Public-private partnerships boost education in Pakistan
By Noman Manzoor
October 19, 2017
ISLAMABAD – From books and backpacks to classroom rehabilitation, private companies, including South Asia’s largest independent power producer HUBCO, are stepping up to support a culture of reading across the country.
To date, eight companies have formed partnerships with Pakistan Reading Project, an initiative which aims to improve the reading skills of 1.3 million children in grades 1 and 2 in public schools across the country. The project is funded by the U.S. Agency for International Development.
The private-public partnerships come at an opportune time when the country seeks to boost the educational outcomes of its millions of public school students.
“Public-private partnership is a pressing need of the time to promote the national agenda of quality education in public schools,” said Talha Saleem, Assistant District Commissioner of Hub, a city in Balochistan province, at the project partnership kickoff event last fall at the Government Boys High School in Lasbela district.
In the coastal Lasbela district in Pakistan’s most impoverished province of Balochistan, more than 6,200 students in 28 primary schools received new school bags, stationery and supplies through the partnership with HUBCO.
Guiding the Pakistan Reading Project’s public-private partnership strategy, Fayyaz Ahmed, Ph.D., Deputy Chief of Party, says, “Engaging corporations in developing local communities is vital, as it creates a win-win situation for both businesses and residents.”
“Parents are encouraged to send more children to school when support is provided to their kids in one form or the other,” he adds.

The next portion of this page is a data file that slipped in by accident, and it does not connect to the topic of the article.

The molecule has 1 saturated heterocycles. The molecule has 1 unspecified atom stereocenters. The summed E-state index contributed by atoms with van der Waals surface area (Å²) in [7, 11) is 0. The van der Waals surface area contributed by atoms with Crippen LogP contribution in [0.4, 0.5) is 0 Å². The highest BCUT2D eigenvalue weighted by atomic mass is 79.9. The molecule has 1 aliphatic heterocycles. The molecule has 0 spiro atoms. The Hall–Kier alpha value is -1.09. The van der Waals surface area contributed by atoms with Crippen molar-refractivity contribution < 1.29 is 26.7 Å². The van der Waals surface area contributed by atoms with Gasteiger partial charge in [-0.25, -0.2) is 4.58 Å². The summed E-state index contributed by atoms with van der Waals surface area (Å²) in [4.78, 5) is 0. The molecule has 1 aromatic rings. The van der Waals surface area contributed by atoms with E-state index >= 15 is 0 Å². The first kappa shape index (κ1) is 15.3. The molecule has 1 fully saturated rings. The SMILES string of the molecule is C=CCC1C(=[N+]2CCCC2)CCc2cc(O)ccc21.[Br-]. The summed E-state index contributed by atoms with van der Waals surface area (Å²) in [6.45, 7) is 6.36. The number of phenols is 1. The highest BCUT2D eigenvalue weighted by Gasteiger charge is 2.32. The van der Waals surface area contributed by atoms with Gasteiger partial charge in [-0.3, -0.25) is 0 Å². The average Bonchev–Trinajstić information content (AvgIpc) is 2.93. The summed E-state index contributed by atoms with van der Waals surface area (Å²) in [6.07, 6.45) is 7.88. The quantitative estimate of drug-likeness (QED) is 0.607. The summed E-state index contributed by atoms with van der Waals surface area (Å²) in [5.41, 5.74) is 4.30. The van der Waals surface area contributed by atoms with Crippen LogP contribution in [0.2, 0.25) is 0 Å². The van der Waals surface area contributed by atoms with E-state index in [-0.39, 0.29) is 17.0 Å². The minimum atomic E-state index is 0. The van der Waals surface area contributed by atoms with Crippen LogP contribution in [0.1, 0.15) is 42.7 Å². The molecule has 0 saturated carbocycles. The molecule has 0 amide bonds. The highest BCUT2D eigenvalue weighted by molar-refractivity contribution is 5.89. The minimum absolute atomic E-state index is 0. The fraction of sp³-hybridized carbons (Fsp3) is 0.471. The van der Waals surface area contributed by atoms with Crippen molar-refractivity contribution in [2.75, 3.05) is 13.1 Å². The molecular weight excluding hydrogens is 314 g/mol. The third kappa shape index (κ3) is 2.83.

The Pakistan Reading Project supports provincial and regional departments of education to improve the quality of teaching and assessment of reading at the early grade level in public schools across Pakistan. It is implemented by the International Rescue Committee, in partnership with Creative Associates International, World Learning and the Institute of Rural Management.
The project is developing alliances, like the one with HUBCO, with private sector partners on behalf of the Government of Pakistan as a way to mobilize and maintain social investment to improve reading outcomes in Pakistan’s public schools.
Leveraging private sector contributions to support education is a key priority of the Government of Pakistan, based on the 2009 National Education Policy.
And that policy priority is reaping practical benefits. To date, more than 19,000 students have benefited from the public-private-partnerships facilitated by the Pakistan Reading Project. Through these partnerships, the private sector has contributed $130,335 toward government schools.
Through trainings, research and taskforces in seven regions and provinces, the project is also working to build capacity among provincial and regional departments of education to continue to develop and sustain these alliances.
The Pakistan Reading Project has also partnered with Intel Pakistan to train 108 public school teachers on Information and Communications Technology (ICT) skills across five regions/provinces: Islamabad, Gilgit-Baltistan, Sindh, Azad Jammu Kashmir and Khyber Pakhtunkhwa. As part of Intel’s Education Initiative, the training was designed to enhance teachers’ competencies in the use of ICT in schools and their daily lives.